The main altar design is made of ebony with inlaid ivory.
Over the altar is a row of seven icons, with Christ seated on a throne in the center.

Icons above altar

The icons are from Left to Right: St. Peter, Archangel Gabriel, Virgin Mary, Christ on throne, St. John the Baptist, Archangel Michael, St. Paul. This photo was downloaded from Wikipedia article The Hanging Church.



In this photo and the photo above, above the icons on red velvet curtains are representations of several Coptic crosses, made with ebony and ivory.



View from inside one of the side chapels

Chapels: note the designs of Coptic crosses above and along the sides of the central icons.



Priestly relics

View of Babylon Fortress from inside the church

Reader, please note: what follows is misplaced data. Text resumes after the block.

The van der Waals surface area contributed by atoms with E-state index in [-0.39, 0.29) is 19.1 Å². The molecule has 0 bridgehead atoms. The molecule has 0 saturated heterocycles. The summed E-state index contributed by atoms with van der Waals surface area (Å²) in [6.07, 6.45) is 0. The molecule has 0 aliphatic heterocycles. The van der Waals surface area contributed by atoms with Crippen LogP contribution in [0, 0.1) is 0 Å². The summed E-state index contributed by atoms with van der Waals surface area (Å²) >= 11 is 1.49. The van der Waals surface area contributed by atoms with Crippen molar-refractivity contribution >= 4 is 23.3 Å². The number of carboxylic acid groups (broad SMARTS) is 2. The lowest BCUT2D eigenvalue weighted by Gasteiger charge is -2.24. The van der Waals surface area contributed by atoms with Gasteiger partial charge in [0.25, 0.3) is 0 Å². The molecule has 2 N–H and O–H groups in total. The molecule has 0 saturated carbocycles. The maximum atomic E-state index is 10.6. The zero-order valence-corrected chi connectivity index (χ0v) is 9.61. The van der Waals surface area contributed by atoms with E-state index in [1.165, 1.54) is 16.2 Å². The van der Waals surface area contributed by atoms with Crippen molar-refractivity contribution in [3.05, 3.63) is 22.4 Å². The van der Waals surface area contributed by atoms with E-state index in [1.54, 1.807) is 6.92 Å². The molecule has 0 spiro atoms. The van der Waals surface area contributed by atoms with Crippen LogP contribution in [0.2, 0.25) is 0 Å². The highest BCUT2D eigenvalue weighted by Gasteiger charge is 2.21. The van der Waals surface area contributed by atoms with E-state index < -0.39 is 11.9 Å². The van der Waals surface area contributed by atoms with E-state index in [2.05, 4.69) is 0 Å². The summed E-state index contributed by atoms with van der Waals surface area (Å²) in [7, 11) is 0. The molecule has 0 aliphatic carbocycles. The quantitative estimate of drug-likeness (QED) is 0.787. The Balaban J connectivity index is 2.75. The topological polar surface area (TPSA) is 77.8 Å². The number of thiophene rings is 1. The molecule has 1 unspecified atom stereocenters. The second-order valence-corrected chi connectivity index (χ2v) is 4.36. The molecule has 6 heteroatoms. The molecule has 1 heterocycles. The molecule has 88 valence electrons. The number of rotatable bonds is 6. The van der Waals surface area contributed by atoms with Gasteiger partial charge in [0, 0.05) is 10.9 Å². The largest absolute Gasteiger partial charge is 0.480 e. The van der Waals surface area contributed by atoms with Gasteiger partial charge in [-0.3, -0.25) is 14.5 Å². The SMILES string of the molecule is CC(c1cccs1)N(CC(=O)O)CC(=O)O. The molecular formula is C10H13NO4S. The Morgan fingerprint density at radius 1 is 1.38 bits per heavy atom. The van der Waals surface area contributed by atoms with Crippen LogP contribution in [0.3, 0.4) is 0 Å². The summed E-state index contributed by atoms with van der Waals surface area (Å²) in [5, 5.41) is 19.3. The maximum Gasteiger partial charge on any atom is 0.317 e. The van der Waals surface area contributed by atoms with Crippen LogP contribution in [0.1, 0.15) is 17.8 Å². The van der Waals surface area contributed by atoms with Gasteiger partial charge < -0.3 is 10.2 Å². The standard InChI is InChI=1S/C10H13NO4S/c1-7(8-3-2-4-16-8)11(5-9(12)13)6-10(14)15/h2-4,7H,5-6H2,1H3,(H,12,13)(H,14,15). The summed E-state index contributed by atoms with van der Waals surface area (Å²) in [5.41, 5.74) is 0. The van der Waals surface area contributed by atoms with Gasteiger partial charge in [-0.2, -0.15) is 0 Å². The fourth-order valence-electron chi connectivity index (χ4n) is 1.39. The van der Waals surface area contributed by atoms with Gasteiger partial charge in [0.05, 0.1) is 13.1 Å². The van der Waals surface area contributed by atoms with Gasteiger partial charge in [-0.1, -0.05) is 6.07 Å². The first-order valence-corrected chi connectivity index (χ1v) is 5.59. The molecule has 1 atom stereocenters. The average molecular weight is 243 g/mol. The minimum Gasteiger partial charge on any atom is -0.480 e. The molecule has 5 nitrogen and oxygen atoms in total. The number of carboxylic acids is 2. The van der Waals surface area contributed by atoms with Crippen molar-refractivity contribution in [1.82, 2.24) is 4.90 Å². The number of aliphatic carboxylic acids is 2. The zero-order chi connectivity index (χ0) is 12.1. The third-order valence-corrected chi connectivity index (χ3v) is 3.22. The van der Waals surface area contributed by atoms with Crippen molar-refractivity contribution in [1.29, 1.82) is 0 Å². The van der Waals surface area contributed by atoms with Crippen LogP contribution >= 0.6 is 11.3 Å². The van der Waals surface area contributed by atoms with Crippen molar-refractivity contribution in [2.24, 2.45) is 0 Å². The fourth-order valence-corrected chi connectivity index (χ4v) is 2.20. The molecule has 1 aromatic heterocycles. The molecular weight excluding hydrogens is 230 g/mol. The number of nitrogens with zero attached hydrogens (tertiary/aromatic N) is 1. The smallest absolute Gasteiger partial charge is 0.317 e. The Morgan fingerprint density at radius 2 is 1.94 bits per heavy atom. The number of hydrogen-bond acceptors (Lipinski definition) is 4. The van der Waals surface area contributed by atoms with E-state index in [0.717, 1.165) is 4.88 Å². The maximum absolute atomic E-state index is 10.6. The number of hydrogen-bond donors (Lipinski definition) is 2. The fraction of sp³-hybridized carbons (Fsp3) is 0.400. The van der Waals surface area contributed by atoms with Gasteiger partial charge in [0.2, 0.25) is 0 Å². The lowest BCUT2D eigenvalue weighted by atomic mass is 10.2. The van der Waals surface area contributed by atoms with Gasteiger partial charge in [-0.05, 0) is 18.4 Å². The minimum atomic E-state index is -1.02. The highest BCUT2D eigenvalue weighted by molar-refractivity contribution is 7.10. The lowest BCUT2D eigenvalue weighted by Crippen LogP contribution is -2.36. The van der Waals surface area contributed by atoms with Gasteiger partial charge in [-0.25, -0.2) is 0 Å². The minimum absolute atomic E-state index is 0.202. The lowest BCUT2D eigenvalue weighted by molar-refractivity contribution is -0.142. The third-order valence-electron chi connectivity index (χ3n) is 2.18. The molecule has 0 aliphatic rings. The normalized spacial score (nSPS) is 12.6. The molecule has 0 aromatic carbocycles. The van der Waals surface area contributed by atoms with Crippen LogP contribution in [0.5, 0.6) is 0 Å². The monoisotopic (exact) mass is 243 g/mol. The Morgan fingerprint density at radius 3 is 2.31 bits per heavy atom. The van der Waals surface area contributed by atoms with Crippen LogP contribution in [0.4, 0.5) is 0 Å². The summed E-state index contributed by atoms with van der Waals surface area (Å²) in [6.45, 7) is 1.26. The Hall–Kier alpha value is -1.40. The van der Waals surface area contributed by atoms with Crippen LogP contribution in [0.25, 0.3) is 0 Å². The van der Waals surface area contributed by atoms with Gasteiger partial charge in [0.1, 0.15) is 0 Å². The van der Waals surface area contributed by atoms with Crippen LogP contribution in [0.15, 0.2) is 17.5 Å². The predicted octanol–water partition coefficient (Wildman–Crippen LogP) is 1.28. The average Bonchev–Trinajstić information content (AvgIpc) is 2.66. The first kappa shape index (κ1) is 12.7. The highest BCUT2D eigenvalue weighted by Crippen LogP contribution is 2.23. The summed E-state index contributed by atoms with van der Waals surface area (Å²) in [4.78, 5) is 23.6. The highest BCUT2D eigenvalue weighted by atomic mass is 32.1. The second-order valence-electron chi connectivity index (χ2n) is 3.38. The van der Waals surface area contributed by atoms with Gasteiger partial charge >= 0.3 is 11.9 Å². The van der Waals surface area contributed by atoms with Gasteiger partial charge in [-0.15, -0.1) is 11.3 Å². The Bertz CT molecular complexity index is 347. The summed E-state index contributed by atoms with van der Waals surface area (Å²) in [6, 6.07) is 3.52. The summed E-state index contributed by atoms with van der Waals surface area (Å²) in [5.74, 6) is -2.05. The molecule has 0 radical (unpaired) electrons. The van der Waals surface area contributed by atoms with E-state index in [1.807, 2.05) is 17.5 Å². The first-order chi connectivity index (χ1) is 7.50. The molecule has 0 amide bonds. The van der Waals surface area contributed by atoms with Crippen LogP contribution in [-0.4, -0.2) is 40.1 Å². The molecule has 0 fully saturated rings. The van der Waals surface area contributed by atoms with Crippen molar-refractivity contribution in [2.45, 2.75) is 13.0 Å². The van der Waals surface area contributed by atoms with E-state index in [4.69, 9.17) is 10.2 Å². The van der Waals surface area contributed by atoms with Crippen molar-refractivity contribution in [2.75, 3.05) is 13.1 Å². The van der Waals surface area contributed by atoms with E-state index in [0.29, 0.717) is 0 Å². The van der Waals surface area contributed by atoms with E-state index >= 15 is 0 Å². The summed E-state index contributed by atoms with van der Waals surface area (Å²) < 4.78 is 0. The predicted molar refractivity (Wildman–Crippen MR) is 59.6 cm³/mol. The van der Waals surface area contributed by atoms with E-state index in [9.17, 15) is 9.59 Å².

Ceiling design


From the Hanging Church, we went next door to the Church of St. Sergius and Bacchus, known as Abu Serga. It is also referred to as the Cavern Church, and is believed to be where the Holy Family rested at the end of their voyage into Egypt.
Sergius and Bacchus were soldier-saints martyred in the 4th century in Syria by the Roman emperor Maximium.
Church altar
This church is where many of the early Patriarchs of the Coptic Church were elected, the first being Patriarch Isaac (681-692).
The church was built in the 4th century and finished in the 5th century. It was burned in the 8th century and restored in the 9th century. It has been continuously restored since that time.

The most interesting part of the church is the crypt in which Joseph, Mary and baby Jesus were to have lived for three months, possibly when Joseph worked at the fortress (he was a carpenter).

This is the room where the Holy family spent three months. It is 10 meters deep and when the Nile River rises, it often floods.
I was very moved by this place, picturing Mary and Joseph with their small child trying to keep warm in this space. Below is the well used by the family.